CHURCH OF SCIENTOLOGY INAUGURATES NEW LANDMARK HOME IN CALIFORNIA’S CAPITAL
JANUARY 28, 2012
California’s capital celebrated the grand opening of the new Church of Scientology of Sacramento on Saturday, January 28. The dedication ceremony was attended by more than 2,500 Scientologists, guests and city, state and national officials.
The Church’s new home, located just blocks from the State Capitol, is one of the city’s most prominent architectural landmarks. Originally opened in 1930 as the Ramona Hotel and designed by California’s first state architect, the building is Sacramento’s finest surviving example of the Spanish Colonial Revival style. The Church meticulously preserved the building’s structure and restored its features to their original glory, including the characteristic stucco, ornamental glazed brick and terra cotta tiles, decorative iron accents and the original blade sign. All restoration was planned and executed for minimal environmental impact and maximum sustainability, meeting the U.S. Green Building Council’s Leadership in Energy and Environmental Design (LEED) gold certification standards.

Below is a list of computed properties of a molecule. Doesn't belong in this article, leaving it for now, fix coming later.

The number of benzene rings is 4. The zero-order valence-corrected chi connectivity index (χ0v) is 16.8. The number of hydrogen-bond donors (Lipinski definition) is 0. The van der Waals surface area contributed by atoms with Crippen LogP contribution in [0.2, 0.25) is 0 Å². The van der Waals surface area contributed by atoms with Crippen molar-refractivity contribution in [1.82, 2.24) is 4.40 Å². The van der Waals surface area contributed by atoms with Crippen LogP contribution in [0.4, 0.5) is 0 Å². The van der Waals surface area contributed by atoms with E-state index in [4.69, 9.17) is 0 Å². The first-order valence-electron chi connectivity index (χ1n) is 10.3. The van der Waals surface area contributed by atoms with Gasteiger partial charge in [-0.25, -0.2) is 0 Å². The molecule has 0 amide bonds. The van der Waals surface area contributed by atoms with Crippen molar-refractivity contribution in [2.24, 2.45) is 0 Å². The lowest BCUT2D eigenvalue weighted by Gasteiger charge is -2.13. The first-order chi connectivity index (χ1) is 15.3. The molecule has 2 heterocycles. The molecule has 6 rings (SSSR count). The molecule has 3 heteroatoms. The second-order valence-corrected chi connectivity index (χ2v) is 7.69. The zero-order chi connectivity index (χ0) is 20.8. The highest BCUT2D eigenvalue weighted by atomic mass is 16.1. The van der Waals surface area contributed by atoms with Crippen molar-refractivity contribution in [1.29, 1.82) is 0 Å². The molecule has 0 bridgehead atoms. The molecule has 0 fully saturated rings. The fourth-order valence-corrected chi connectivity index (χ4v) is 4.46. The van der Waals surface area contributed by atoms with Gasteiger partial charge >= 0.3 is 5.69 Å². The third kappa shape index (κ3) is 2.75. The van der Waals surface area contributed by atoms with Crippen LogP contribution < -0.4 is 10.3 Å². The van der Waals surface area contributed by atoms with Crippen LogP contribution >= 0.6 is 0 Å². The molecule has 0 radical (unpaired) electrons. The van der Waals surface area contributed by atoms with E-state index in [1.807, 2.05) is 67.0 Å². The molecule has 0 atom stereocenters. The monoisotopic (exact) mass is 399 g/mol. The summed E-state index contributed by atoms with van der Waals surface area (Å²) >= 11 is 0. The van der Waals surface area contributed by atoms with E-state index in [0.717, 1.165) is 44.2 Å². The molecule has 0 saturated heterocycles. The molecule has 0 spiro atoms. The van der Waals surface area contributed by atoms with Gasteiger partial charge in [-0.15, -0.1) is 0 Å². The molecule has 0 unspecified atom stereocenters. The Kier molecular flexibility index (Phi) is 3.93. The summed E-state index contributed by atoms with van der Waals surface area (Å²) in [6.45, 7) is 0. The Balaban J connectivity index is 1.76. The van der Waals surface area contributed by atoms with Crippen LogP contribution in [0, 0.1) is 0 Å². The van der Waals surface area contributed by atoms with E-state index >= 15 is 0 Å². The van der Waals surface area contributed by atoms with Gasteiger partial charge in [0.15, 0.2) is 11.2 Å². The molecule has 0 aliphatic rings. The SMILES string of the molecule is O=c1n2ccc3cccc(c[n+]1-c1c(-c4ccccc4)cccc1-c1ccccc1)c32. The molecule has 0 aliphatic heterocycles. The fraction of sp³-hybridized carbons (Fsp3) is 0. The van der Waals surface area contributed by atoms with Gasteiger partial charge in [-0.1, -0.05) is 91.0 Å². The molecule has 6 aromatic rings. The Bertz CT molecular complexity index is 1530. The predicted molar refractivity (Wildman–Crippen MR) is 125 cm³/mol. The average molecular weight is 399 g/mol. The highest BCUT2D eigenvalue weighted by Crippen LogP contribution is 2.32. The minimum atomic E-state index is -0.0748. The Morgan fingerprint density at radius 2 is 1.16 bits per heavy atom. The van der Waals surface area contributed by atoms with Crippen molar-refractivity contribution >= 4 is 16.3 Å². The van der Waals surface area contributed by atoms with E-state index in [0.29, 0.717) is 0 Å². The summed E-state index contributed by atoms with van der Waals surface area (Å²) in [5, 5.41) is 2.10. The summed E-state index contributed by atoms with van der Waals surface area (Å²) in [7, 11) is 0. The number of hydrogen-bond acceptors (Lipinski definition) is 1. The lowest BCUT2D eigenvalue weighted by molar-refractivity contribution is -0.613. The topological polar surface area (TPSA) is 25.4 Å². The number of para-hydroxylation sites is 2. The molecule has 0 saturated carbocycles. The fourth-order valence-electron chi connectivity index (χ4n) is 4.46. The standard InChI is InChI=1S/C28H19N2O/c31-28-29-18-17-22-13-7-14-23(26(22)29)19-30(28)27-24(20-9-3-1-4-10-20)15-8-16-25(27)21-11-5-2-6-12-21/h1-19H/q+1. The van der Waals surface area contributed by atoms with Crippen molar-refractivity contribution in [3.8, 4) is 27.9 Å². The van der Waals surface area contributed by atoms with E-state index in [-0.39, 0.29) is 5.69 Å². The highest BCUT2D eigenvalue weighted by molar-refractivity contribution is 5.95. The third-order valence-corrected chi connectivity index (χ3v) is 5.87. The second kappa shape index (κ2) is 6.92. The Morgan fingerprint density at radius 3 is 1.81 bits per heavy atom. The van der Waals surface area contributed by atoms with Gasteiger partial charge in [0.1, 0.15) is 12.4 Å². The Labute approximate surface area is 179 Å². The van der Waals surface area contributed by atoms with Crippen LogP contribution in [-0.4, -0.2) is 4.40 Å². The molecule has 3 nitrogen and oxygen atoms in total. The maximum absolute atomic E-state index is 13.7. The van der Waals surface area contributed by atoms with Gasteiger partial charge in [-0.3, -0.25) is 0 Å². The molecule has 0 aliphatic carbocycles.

The grand opening of the new Church was distinguished by the presence of Mr. David Miscavige, Chairman of the Board Religious Technology Center and ecclesiastical leader of the Scientology religion, who officiated at the ceremony.
In signifying the importance of this new Church, Mr. Miscavige said: “The dedication of this new Church signifies a solemn pledge. It’s a pledge to employ the full measure of what lies within those walls on behalf of this City. It’s a pledge to make a world of which we can be proud. A world without insanity, criminality, illiteracy and immorality; a world where the able can prosper, where honest beings have rights and where all are free to rise to greater heights. That’s our responsibility as Scientologists. And, yes, a responsibility we willingly embrace.”
Also in attendance and commemorating the occasion were Sacramento Mayor Kevin Johnson; California State Assembly Member Mike Gatto; Greater Sacramento Urban League president David DeLuz; Interfaith Council of Greater Sacramento president Jon Fish; and International Faith-Based Council president and founder Bishop Ron Allen.